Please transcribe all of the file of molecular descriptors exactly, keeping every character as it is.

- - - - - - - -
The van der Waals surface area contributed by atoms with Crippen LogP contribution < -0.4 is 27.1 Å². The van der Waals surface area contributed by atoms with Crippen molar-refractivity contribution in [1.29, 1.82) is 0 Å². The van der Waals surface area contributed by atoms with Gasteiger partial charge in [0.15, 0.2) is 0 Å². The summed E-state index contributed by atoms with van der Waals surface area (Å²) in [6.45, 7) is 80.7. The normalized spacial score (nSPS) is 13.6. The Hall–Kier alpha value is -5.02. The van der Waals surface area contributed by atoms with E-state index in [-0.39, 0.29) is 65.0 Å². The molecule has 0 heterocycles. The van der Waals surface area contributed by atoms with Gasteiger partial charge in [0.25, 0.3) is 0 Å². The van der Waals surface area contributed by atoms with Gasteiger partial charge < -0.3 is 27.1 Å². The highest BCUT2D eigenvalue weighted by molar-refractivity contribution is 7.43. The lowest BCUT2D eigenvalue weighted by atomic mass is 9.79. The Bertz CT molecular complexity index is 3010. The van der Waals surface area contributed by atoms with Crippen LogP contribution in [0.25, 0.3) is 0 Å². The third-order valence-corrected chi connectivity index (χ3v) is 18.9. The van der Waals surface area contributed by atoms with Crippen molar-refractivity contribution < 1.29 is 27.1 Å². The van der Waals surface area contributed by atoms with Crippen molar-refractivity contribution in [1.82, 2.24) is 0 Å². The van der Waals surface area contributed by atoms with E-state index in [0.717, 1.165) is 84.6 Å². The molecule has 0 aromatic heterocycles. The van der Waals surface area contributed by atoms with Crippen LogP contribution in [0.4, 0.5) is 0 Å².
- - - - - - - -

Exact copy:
The van der Waals surface area contributed by atoms with Crippen LogP contribution < -0.4 is 27.1 Å². The van der Waals surface area contributed by atoms with Crippen molar-refractivity contribution in [1.29, 1.82) is 0 Å². The van der Waals surface area contributed by atoms with Gasteiger partial charge in [0.15, 0.2) is 0 Å². The summed E-state index contributed by atoms with van der Waals surface area (Å²) in [6.45, 7) is 80.7. The normalized spacial score (nSPS) is 13.6. The Hall–Kier alpha value is -5.02. The van der Waals surface area contributed by atoms with E-state index in [-0.39, 0.29) is 65.0 Å². The molecule has 0 heterocycles. The van der Waals surface area contributed by atoms with Gasteiger partial charge in [0.25, 0.3) is 0 Å². The van der Waals surface area contributed by atoms with Gasteiger partial charge < -0.3 is 27.1 Å². The highest BCUT2D eigenvalue weighted by molar-refractivity contribution is 7.43. The lowest BCUT2D eigenvalue weighted by atomic mass is 9.79. The Bertz CT molecular complexity index is 3010. The van der Waals surface area contributed by atoms with Crippen LogP contribution in [0.25, 0.3) is 0 Å². The third-order valence-corrected chi connectivity index (χ3v) is 18.9. The van der Waals surface area contributed by atoms with Crippen molar-refractivity contribution < 1.29 is 27.1 Å². The van der Waals surface area contributed by atoms with Crippen molar-refractivity contribution in [1.82, 2.24) is 0 Å². The van der Waals surface area contributed by atoms with E-state index in [0.717, 1.165) is 84.6 Å². The molecule has 0 aromatic heterocycles. The van der Waals surface area contributed by atoms with Crippen LogP contribution in [0.4, 0.5) is 0 Å².